Using Imperfect Surrogates for Downstream Inference: Design-based Supervised Learning for Social Science Applications of Large Language Models

Publication Year


Journal Article

In computational social science (CSS), researchers analyze documents to explain social and political phenomena. In most scenarios, CSS researchers first obtain labels for documents and then explain labels using interpretable regression analyses in the second step. One increasingly common way to annotate documents cheaply at scale is through large language models (LLMs). However, like other scalable ways of producing annotations, such surrogate labels are often imperfect and biased. We present a new algorithm for using imperfect annotation surrogates for downstream statistical analyses while guaranteeing statistical properties -- like asymptotic unbiasedness and proper uncertainty quantification -- which are fundamental to CSS research. We show that direct use of surrogate labels in downstream statistical analyses leads to substantial bias and invalid confidence intervals, even with high surrogate accuracy of 80--90\%. To address this, we build on debiased machine learning to propose the design-based supervised learning (DSL) estimator. DSL employs a doubly-robust procedure to combine surrogate labels with a smaller number of high-quality, gold-standard labels. Our approach guarantees valid inference for downstream statistical analyses, even when surrogates are arbitrarily biased and without requiring stringent assumptions, by controlling the probability of sampling documents for gold-standard labeling. Both our theoretical analysis and experimental results show that DSL provides valid statistical inference while achieving root mean squared errors comparable to existing alternatives that focus only on prediction without inferential guarantees.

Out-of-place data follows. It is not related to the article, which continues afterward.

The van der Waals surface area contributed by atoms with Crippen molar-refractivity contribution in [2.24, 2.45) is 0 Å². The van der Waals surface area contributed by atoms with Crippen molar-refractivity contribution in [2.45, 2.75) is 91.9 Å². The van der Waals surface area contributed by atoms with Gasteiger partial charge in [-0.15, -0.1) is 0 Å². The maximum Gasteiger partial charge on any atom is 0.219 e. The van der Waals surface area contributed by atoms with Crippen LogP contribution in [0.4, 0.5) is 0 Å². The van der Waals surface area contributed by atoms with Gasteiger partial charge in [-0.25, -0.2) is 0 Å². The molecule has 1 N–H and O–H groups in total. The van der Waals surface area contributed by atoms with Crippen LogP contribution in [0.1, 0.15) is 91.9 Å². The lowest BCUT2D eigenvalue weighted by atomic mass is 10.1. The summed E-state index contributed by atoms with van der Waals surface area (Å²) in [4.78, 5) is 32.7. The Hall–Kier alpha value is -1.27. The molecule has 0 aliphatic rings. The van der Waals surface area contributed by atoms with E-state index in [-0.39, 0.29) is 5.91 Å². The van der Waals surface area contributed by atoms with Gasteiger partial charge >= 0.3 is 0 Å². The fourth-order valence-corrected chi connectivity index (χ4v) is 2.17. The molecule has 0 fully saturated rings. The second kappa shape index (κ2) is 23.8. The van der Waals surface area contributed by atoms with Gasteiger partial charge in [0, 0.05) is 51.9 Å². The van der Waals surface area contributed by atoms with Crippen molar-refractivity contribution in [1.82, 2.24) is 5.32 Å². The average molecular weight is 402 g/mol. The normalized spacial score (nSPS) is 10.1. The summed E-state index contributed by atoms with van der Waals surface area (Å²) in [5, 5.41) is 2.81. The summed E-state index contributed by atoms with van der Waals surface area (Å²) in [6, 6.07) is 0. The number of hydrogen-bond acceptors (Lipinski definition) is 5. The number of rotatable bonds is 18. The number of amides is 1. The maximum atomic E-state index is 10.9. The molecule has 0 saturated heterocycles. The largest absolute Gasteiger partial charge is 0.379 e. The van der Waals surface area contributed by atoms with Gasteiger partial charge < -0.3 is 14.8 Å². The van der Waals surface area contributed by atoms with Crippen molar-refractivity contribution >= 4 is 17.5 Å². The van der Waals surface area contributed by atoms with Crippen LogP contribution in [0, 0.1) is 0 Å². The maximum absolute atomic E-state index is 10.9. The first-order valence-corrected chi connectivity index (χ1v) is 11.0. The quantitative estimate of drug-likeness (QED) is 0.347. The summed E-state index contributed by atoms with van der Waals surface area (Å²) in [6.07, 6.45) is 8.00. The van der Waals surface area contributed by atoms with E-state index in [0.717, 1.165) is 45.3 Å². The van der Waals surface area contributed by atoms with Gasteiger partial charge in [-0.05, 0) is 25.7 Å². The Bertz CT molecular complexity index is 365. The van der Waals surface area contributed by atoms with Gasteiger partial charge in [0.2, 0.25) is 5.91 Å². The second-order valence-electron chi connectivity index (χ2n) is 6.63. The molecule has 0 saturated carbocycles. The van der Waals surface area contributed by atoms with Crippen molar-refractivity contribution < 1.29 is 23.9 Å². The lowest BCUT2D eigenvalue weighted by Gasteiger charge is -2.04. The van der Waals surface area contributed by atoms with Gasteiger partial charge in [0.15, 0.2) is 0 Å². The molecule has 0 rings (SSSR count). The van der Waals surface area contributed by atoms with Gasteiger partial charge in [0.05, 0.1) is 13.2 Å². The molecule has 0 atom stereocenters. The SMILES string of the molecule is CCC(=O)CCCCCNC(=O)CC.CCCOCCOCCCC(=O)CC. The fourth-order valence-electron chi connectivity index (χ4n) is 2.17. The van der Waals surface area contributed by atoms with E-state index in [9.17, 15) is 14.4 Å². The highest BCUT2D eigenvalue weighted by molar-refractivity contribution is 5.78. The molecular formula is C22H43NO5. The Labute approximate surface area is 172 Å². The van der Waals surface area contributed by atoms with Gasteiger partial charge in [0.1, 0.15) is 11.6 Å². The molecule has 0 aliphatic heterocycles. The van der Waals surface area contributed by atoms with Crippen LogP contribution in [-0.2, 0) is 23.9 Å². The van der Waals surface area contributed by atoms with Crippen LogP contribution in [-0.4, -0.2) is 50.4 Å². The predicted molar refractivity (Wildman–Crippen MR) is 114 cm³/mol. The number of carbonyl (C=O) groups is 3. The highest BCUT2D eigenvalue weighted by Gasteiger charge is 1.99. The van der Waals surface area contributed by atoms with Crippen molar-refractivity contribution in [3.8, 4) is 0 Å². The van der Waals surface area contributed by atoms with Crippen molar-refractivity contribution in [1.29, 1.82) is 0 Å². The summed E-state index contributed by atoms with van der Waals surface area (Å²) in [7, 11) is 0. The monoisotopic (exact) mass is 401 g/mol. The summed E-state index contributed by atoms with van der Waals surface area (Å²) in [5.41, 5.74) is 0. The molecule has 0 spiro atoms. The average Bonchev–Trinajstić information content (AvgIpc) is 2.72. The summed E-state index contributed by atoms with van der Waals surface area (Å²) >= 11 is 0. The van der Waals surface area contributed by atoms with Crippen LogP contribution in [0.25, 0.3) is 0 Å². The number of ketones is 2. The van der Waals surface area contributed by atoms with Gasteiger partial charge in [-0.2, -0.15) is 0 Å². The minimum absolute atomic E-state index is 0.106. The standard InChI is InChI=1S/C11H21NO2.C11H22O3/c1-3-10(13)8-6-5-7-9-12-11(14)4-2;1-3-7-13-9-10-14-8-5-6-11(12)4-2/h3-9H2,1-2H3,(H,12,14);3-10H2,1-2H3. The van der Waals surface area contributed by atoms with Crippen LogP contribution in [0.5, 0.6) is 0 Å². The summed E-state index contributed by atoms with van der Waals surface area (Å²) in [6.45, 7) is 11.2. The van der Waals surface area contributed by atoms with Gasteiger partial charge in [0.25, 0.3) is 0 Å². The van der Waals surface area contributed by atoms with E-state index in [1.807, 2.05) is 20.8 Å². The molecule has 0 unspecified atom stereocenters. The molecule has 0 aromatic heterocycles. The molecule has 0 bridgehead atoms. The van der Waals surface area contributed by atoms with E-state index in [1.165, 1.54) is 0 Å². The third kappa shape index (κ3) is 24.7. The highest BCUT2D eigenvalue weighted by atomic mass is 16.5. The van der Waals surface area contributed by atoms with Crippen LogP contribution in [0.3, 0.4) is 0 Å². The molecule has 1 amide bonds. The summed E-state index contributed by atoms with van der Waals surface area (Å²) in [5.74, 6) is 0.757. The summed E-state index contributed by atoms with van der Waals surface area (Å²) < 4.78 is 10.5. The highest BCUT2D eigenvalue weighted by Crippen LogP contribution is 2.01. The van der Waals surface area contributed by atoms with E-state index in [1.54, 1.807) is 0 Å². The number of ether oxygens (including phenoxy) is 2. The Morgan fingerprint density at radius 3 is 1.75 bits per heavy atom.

Proceedings of Advances in Neural Information Processing Systems